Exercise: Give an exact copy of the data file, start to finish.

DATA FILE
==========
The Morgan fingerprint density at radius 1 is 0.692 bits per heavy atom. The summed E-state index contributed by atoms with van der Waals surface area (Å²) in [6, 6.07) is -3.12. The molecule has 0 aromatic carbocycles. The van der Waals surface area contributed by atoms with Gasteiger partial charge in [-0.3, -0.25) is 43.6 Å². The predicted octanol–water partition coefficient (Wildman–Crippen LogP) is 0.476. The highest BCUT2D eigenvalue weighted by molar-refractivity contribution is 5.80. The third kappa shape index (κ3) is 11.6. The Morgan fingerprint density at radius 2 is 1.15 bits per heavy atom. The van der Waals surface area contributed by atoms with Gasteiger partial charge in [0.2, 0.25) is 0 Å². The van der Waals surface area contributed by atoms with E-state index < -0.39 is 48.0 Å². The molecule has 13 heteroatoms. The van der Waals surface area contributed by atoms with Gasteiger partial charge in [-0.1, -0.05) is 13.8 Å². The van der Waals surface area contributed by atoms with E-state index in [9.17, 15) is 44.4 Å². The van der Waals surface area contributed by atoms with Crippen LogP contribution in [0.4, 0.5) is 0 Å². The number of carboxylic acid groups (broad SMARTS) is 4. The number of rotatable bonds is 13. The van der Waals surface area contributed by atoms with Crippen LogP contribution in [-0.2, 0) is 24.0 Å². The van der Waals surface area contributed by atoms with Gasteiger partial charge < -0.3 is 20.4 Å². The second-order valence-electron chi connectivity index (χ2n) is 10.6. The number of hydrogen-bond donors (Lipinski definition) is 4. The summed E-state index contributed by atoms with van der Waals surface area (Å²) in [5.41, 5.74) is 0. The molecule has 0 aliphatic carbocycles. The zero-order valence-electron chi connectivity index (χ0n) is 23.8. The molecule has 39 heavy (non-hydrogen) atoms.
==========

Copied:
The Morgan fingerprint density at radius 1 is 0.692 bits per heavy atom. The summed E-state index contributed by atoms with van der Waals surface area (Å²) in [6, 6.07) is -3.12. The molecule has 0 aromatic carbocycles. The van der Waals surface area contributed by atoms with Gasteiger partial charge in [-0.3, -0.25) is 43.6 Å². The predicted octanol–water partition coefficient (Wildman–Crippen LogP) is 0.476. The highest BCUT2D eigenvalue weighted by molar-refractivity contribution is 5.80. The third kappa shape index (κ3) is 11.6. The Morgan fingerprint density at radius 2 is 1.15 bits per heavy atom. The van der Waals surface area contributed by atoms with Gasteiger partial charge in [0.2, 0.25) is 0 Å². The van der Waals surface area contributed by atoms with E-state index < -0.39 is 48.0 Å². The molecule has 13 heteroatoms. The van der Waals surface area contributed by atoms with Gasteiger partial charge in [-0.1, -0.05) is 13.8 Å². The van der Waals surface area contributed by atoms with E-state index in [9.17, 15) is 44.4 Å². The van der Waals surface area contributed by atoms with Crippen LogP contribution in [0.4, 0.5) is 0 Å². The number of carboxylic acid groups (broad SMARTS) is 4. The number of rotatable bonds is 13. The van der Waals surface area contributed by atoms with Crippen LogP contribution in [-0.2, 0) is 24.0 Å². The van der Waals surface area contributed by atoms with Gasteiger partial charge < -0.3 is 20.4 Å². The second-order valence-electron chi connectivity index (χ2n) is 10.6. The number of hydrogen-bond donors (Lipinski definition) is 4. The summed E-state index contributed by atoms with van der Waals surface area (Å²) in [5.41, 5.74) is 0. The molecule has 0 aliphatic carbocycles. The zero-order valence-electron chi connectivity index (χ0n) is 23.8. The molecule has 39 heavy (non-hydrogen) atoms.